The spa at the historic Tjampuhan Hotel is a wonderland of hot and cool spring pools set amid exuberant sculpted grottoes in the river gorge.
Cantika Zest in Penestenan delivers treatments based exclusively on fresh ingredients: In their new workshop guests will be able to pick their own ingredients from the garden and mix their own facials.
Spa Bali is a contemporary day spa that blends fresh ingredients and Balinese techniques with urban touches like gel nails.
Yoga Barn, Jl. Raya Pengosekan, Ubud, Bali; +62 361 971236
Cantika Zest, Jl. Penestanan Kelod, Singakerta, Ubud; +62 851 0094 4425
Spa Bali, Jl. Raya Pengosekan, Ubud, Bali; +62 361 970897
Out and about
The Bali Bird Walk is a fantastic way to see the rice paddies up close and to learn more about the birds that frequent them.
The rich and vibrant culture of Balinese Hinduism is on full display in Ubud, while a walk along Campuhan Ridge or through the rice-fields reveals the complexity of the island’s UNESCO-listed subak terrace system.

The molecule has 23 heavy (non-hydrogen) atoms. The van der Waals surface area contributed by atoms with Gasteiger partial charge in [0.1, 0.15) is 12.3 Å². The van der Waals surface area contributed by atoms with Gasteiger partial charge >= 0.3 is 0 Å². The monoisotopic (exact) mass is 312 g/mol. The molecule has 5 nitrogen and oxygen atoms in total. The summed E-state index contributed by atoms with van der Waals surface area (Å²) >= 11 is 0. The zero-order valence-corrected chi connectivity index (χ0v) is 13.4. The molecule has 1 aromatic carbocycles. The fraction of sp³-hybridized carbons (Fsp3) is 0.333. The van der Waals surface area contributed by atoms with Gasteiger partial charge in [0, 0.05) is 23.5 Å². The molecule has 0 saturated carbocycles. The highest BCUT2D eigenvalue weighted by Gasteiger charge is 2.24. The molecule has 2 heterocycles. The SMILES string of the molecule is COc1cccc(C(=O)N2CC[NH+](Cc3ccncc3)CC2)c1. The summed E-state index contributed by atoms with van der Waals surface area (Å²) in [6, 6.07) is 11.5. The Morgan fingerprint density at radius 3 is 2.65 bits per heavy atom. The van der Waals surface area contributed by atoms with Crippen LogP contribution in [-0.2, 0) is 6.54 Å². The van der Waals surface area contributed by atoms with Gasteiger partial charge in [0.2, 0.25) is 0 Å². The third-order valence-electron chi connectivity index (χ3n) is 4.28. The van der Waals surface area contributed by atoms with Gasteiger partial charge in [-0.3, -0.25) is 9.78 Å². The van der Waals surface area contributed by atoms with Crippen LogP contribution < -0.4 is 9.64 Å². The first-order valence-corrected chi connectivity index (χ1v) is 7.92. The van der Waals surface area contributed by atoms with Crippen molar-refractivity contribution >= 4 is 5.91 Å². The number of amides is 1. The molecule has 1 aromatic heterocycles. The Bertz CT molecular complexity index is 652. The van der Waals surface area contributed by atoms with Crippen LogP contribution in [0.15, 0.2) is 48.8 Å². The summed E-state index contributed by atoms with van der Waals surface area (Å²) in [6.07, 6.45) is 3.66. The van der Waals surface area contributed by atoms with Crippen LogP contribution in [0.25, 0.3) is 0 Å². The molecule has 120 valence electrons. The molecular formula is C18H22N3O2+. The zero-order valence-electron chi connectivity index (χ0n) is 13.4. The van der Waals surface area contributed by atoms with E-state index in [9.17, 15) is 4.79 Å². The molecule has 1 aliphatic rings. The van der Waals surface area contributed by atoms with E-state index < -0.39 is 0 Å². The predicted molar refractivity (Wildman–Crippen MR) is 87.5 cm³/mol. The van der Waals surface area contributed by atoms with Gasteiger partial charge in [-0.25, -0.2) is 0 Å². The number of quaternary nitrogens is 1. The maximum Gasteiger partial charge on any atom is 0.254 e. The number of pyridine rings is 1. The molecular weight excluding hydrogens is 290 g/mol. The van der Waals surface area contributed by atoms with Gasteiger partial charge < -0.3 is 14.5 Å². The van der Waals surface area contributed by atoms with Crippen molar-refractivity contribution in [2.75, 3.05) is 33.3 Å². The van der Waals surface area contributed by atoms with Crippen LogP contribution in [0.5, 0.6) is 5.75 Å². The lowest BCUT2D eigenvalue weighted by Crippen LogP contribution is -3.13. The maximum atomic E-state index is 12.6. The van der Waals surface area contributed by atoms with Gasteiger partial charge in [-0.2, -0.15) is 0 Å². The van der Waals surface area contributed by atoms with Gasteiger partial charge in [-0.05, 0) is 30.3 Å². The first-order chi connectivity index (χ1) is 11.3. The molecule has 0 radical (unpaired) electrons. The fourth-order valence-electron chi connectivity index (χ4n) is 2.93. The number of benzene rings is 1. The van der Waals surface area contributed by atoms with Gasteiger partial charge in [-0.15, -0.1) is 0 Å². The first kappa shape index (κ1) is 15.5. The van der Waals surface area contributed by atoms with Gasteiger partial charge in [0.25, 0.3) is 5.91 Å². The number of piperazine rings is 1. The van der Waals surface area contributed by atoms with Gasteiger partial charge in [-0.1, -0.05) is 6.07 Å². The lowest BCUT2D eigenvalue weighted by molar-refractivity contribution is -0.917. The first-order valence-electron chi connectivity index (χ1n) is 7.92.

The Bali Bird Walk, a gentle three-hour amble through the rice-fields, is a great way to learn about local birds, nature and the culture that has shaped the landscape.
The Sacred Monkey Forest Sanctuary, an Indiana Jones wonderland of dangling creepers, mossy statues, teetering bridges and scores of monkeys, is Ubud’s number one tourist draw.
Set right in the heart of town, it’s an atmospheric attraction that can be explored in minutes — just don’t feed the monkeys, as they can bite and may carry rabies.
In Tampak Siring, a little to the north of Ubud proper, less-visited Gunung Kawi is home to 11th-century rock-cut temples: Go early morning or late afternoon to avoid the tour buses at the serene water temple, Tirta Empul, nearby.
From elaborate cremations to Barong dances — the island’s answer to south China’s lion dance — Hindu ceremonies are a major tourist draw.
It’s worth taking time to experience one of Ubud’s many traditional Balinese dance performances. The temple of Saraswati, goddess of the arts, is an atmospheric spot to watch the kecak, a riotous performance led by a bare-chested, beat-boxing male choir.